Спеціальні потреби

Kremlin propaganda on uptick in Latin America


A screen shot of Actualidad RT's website homepage on Dec. 8, 2023.
A screen shot of Actualidad RT's website homepage on Dec. 8, 2023.

Javier Vrox, the host of a political program on a YouTube channel in Chile who constantly monitors social networks in his country, recently noticed an uptick in pro-Russian political messaging, which had already been common in the country.

"They copy and paste the same messages on social media — that [Ukrainian President Volodymyr] Zelenskyy is an actor, that he is a funny president; they copy those videos of Zelensky's past TV series, making the point that he is an actor and a liar."

According to Vrox, such reports aim to convince Chileans that Ukrainians only pretend to be victims of Russian aggression but are themselves a regional threat, and that NATO and the United States, by that logic, are its partners and equally hostile to Chile while Russia is a reliable ally.

"I think they're doing a great job of tagging influencers, people from Twitter, now X, to share video messages and posts ... to create the idea that if you're a friend of the U.S., you're an enemy to Chile," said Vrox, who added that some posts referred to Ukrainian leaders as “Nazis,” even though Zelenskyy himself is Jewish.

These sentiments are not shared by Chilean President Gabriel Boric, who has publicly condemned Russian President Vladimir Putin for invading Ukraine and met with Zelenskyy in September 2023 during the U.N. General Assembly in New York to discuss a possible Ukraine-Latin America summit.

"Chileans don't really support Ukraine; they think that Ukrainians are trying to manipulate the media to look like victims," said Vrox. But “Boric supports Zelenskyy's government, so a weird situation has developed."

Well-funded network

James Rubin, the U.S. State Department’s Global Engagement Center special envoy and coordinator, agreed in an interview with VOA last month that Russia is “covertly co-opting local media and influencers to spread disinformation and propaganda” in Latin America.

In a public statement issued on November 7, the State Department said Russia "is currently financing an ongoing, well-funded disinformation campaign across Latin America," spanning at least 13 countries, from Argentina and Chile in the south all the way to Mexico in the north.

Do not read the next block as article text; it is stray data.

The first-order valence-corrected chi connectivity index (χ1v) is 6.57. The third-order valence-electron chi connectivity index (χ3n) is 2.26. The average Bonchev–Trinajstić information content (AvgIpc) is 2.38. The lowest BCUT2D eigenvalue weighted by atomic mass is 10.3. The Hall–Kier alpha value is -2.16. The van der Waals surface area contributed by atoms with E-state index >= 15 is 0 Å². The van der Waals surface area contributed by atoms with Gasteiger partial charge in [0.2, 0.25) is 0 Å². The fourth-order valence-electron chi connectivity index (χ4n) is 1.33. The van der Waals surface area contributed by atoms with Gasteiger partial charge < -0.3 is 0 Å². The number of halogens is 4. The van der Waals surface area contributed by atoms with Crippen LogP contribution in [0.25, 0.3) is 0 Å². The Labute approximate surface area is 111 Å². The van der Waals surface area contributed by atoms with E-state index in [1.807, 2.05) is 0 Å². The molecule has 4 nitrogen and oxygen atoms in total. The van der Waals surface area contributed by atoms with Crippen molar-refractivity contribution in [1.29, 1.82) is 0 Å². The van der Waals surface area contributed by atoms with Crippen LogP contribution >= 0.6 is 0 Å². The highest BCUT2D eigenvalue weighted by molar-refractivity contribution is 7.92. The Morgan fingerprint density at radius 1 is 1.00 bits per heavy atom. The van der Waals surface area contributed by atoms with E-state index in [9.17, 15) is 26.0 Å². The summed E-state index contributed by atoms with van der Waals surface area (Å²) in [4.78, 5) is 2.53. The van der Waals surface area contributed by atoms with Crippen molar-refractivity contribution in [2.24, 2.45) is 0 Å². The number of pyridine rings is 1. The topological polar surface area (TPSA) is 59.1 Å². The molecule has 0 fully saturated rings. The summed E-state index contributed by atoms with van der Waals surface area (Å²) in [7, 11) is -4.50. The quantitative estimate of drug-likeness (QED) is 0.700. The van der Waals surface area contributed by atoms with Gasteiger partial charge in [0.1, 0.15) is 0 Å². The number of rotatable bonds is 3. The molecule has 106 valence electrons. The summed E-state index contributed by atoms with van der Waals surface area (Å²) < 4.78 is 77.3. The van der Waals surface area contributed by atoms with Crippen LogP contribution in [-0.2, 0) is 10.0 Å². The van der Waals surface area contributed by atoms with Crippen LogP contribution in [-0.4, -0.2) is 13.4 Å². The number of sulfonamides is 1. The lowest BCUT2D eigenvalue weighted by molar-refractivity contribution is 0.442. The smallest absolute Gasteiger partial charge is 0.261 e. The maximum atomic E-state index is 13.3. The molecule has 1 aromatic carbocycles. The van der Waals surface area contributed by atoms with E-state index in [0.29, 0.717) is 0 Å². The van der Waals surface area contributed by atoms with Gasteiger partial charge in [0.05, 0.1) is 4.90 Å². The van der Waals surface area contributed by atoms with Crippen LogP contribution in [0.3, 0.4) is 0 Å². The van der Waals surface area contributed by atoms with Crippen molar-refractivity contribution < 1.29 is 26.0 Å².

"A cultivated group of editorial staff would be organized in a Latin American country, most likely in Chile, with several local individuals and representatives — journalists and public opinion leaders — of various countries in the region," the statement said.

"A team in Russia would then create content and send the material to the editorial staff in Latin America for review, editing, and ultimately publication in local mass media."

Christopher Hernandez-Roy of the Washington-based Center for Strategic and International Studies, or CSIS, said Russia has a “legacy of propaganda” in the region going back to the Cold War.

Hernandez-Roy is a CSIS Americas Program deputy director and senior fellow.

The Soviets, he said, were "supporting revolutionary movements throughout the region, including military support in the case of Cuba, Nicaragua and other places, Central America in general, in the 70s and 80s."

The annexation of Crimea in 2014, he said, became the starting point of a new wave of disinformation in the region.

"It's around then that you start to see maybe an uptick in Russia's influence or trying to influence narratives in the Western Hemisphere," he told VOA. "In those three years — 2014, 2015 and 2016 — you start to see, for instance, 'Russia Today' coming online in Chile and Mexico, and I think in Argentina, as well."

A screen shot of the Sputnik Mundo website homepage on Dec. 8, 2023.
A screen shot of the Sputnik Mundo website homepage on Dec. 8, 2023.

According to an October report by the United States Institute of Peace, Actualidad RT (Russia Today in Spanish) and Sputnik Mundo are the key purveyors of Russian state media in the region. Hernandez-Roy said these two media organizations have about 32 million regular listeners in Latin America, which has 667 million inhabitants.

"So, [even] 30 million is quite significant, and those are [merely] the overt ways," he said. "Russia has a much more sophisticated apparatus than just simply its visible media outlets, [such as] using social media, sympathetic journalists, sympathetic influencers and Russian automated bots on social media. It can amplify its messages, which then are picked up by other sympathetic mechanisms."